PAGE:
“The Association of Flight Attendants was formed over 70 years ago to fight sexism and misogyny on the job. We beat back discrimination against women and even fought hard for men to have the same rights as women to call this a career.”
“We are safety professionals who have been at the forefront of advocating for passenger safety. It was decades of cabin crew experience that resulted in every life saved before US Airways 1549 sunk into the Hudson.”
But while flight attendants have fought hard to create a fair and equitable working environment in the U.S., as well as Europe and elsewhere, the same can’t be said for airlines in other regions – notably in the Middle East.
But why are we calling out the likes of Emirates, Qatar and Etihad Airways – as well as other airlines that include Saudia, Oman Air, flydubai and Air Arabia? The reason is simple – many of these airlines were created and are now led by European businessmen (and yes, they are mostly men).
They are taking advantage of our ingrained bias to favour young, female flight attendants in order to sell tickets and get glowing reviews. They even have special promotion teams – made up exclusively of hand-picked female cabin crew who attend corporate functions. The idea is to appeal to the mainly middle-aged male contingents who attend these shindigs.
But as more and more organisations wake up to the fact that this is simply unacceptable, Middle East airlines are perpetuating the stereotypes that so many professional flight attendants and activists have fought to end.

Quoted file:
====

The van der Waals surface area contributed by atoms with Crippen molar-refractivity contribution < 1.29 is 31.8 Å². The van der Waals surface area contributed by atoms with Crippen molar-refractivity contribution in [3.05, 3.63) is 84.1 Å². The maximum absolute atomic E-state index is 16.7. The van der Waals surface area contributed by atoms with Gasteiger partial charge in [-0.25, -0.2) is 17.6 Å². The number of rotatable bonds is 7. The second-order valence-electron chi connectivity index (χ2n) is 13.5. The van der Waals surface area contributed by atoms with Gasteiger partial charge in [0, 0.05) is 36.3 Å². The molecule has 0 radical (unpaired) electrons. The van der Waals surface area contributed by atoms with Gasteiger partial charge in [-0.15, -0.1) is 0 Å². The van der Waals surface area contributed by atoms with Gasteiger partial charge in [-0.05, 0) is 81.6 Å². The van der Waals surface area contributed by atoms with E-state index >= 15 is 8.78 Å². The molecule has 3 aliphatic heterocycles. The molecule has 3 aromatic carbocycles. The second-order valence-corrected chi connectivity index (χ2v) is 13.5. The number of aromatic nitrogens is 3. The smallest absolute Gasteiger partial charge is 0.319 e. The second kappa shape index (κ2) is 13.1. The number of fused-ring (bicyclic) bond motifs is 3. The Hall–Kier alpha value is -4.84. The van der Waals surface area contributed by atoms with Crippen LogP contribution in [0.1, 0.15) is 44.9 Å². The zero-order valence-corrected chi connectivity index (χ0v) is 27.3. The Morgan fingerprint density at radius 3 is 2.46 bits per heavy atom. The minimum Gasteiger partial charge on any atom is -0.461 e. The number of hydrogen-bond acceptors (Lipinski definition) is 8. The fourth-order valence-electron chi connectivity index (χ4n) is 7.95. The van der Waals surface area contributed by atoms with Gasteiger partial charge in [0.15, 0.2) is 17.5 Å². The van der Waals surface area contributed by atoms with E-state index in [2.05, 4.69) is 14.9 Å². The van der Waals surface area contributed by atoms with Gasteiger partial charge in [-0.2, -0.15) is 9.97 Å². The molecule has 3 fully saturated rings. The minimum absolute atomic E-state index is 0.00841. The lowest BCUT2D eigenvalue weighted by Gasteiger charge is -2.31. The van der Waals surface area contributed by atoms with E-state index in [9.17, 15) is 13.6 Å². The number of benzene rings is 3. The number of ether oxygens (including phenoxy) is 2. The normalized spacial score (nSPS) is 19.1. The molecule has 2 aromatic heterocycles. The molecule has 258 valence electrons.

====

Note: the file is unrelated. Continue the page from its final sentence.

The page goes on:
“Anyone who believes in equal rights, human rights and public safety should boycott the airlines practising these sexist, ageist, disgusting policies that treat women and many men as chattel,” comments Nelson.
“Global competition is good as long as the playing field is equal and respectful of everyone travelling. This is serious. Celebrities who use their faces to prop up these airlines will know their #TimesUp. We must all have zero tolerance for this hateful nonsense or it will quickly creep to every corner of the earth.”
“We call on every traveller to say #MeToo in standing up for equality and make the commitment “Not on our watch!”
Senior airline executives have the power to change things. To do the right thing and stop these misogynist labour practices.
Men like Sir Tim Clark, the president of Emirates who received a Knighthood in 2014 for his services to aviation shouldn’t just be happy to receive accolades from his home country. Instead, he should be actively promoting employment best practices – fighting for equality rather than presiding over inequality and discrimination.
There’s nothing wrong with young women wanting to become flight attendants – and they should be given just as much chance as anyone else. But we need to stop this assumption that beauty and youth equate to good service. Cabin crew should be chosen on their experience, enthusiasm and skills.
And of course, this isn’t a problem that is solely present in the Gulf. Flight attendants shouldn’t be judged on their looks and they shouldnt be chosen on how likely they are to please the eye of a high-paying premium passenger. The discrimination has to stop.